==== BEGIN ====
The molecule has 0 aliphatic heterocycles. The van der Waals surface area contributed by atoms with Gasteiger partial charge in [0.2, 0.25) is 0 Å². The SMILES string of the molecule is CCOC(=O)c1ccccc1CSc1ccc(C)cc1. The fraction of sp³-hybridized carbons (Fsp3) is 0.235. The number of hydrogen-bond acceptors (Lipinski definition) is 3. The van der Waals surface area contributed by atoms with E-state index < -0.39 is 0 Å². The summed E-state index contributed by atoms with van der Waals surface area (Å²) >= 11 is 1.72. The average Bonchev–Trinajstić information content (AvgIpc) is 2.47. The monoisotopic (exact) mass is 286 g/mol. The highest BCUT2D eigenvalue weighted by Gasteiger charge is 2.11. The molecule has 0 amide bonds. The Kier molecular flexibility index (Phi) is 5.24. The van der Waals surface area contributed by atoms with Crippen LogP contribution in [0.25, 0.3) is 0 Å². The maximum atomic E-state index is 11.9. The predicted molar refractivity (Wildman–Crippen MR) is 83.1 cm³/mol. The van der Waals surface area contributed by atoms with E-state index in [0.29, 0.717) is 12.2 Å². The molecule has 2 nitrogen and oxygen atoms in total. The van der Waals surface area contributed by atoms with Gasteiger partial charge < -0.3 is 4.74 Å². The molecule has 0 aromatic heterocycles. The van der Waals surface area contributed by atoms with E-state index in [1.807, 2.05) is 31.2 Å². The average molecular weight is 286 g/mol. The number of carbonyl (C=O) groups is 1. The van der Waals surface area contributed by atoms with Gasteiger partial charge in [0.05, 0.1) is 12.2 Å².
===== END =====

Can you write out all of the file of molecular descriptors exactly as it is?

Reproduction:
The molecule has 0 aliphatic heterocycles. The van der Waals surface area contributed by atoms with Gasteiger partial charge in [0.2, 0.25) is 0 Å². The SMILES string of the molecule is CCOC(=O)c1ccccc1CSc1ccc(C)cc1. The fraction of sp³-hybridized carbons (Fsp3) is 0.235. The number of hydrogen-bond acceptors (Lipinski definition) is 3. The van der Waals surface area contributed by atoms with E-state index < -0.39 is 0 Å². The summed E-state index contributed by atoms with van der Waals surface area (Å²) >= 11 is 1.72. The average Bonchev–Trinajstić information content (AvgIpc) is 2.47. The monoisotopic (exact) mass is 286 g/mol. The highest BCUT2D eigenvalue weighted by Gasteiger charge is 2.11. The molecule has 0 amide bonds. The Kier molecular flexibility index (Phi) is 5.24. The van der Waals surface area contributed by atoms with Crippen LogP contribution in [0.25, 0.3) is 0 Å². The maximum atomic E-state index is 11.9. The predicted molar refractivity (Wildman–Crippen MR) is 83.1 cm³/mol. The van der Waals surface area contributed by atoms with E-state index in [0.29, 0.717) is 12.2 Å². The molecule has 2 nitrogen and oxygen atoms in total. The van der Waals surface area contributed by atoms with Gasteiger partial charge < -0.3 is 4.74 Å². The molecule has 0 aromatic heterocycles. The van der Waals surface area contributed by atoms with E-state index in [1.807, 2.05) is 31.2 Å². The average molecular weight is 286 g/mol. The number of carbonyl (C=O) groups is 1. The van der Waals surface area contributed by atoms with Gasteiger partial charge in [0.05, 0.1) is 12.2 Å².